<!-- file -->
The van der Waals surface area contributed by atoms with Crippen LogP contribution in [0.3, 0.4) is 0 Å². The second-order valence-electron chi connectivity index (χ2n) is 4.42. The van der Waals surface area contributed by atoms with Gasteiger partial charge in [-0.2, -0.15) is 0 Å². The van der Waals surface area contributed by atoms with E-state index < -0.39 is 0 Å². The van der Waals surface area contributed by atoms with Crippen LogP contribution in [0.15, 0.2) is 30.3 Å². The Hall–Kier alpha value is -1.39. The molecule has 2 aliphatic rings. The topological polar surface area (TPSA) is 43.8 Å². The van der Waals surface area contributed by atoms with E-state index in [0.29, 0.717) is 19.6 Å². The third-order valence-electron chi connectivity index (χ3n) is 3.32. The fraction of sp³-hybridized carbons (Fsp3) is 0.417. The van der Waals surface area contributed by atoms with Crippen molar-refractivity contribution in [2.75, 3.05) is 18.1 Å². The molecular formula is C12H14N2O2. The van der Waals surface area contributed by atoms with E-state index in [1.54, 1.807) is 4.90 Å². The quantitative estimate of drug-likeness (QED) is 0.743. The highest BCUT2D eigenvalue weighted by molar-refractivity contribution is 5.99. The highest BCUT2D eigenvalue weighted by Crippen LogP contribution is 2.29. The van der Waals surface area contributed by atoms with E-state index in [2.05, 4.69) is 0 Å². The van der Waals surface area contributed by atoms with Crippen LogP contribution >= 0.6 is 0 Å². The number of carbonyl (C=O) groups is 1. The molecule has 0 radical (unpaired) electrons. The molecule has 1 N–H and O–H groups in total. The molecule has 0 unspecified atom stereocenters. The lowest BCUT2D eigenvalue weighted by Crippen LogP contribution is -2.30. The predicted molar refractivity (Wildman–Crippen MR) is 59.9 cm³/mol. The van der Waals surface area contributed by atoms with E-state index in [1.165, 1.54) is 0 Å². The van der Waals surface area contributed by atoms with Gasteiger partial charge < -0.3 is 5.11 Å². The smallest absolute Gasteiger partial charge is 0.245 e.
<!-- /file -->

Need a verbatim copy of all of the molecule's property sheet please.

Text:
The van der Waals surface area contributed by atoms with Crippen LogP contribution in [0.3, 0.4) is 0 Å². The second-order valence-electron chi connectivity index (χ2n) is 4.42. The van der Waals surface area contributed by atoms with Gasteiger partial charge in [-0.2, -0.15) is 0 Å². The van der Waals surface area contributed by atoms with E-state index < -0.39 is 0 Å². The van der Waals surface area contributed by atoms with Crippen LogP contribution in [0.15, 0.2) is 30.3 Å². The Hall–Kier alpha value is -1.39. The molecule has 2 aliphatic rings. The topological polar surface area (TPSA) is 43.8 Å². The van der Waals surface area contributed by atoms with E-state index in [0.29, 0.717) is 19.6 Å². The third-order valence-electron chi connectivity index (χ3n) is 3.32. The fraction of sp³-hybridized carbons (Fsp3) is 0.417. The van der Waals surface area contributed by atoms with Crippen molar-refractivity contribution in [2.75, 3.05) is 18.1 Å². The molecular formula is C12H14N2O2. The van der Waals surface area contributed by atoms with E-state index in [1.54, 1.807) is 4.90 Å². The quantitative estimate of drug-likeness (QED) is 0.743. The highest BCUT2D eigenvalue weighted by molar-refractivity contribution is 5.99. The highest BCUT2D eigenvalue weighted by Crippen LogP contribution is 2.29. The van der Waals surface area contributed by atoms with E-state index in [2.05, 4.69) is 0 Å². The van der Waals surface area contributed by atoms with Crippen LogP contribution >= 0.6 is 0 Å². The number of carbonyl (C=O) groups is 1. The molecule has 0 radical (unpaired) electrons. The molecule has 1 N–H and O–H groups in total. The molecule has 0 unspecified atom stereocenters. The lowest BCUT2D eigenvalue weighted by Crippen LogP contribution is -2.30. The predicted molar refractivity (Wildman–Crippen MR) is 59.9 cm³/mol. The van der Waals surface area contributed by atoms with E-state index in [1.165, 1.54) is 0 Å². The van der Waals surface area contributed by atoms with Gasteiger partial charge < -0.3 is 5.11 Å². The smallest absolute Gasteiger partial charge is 0.245 e.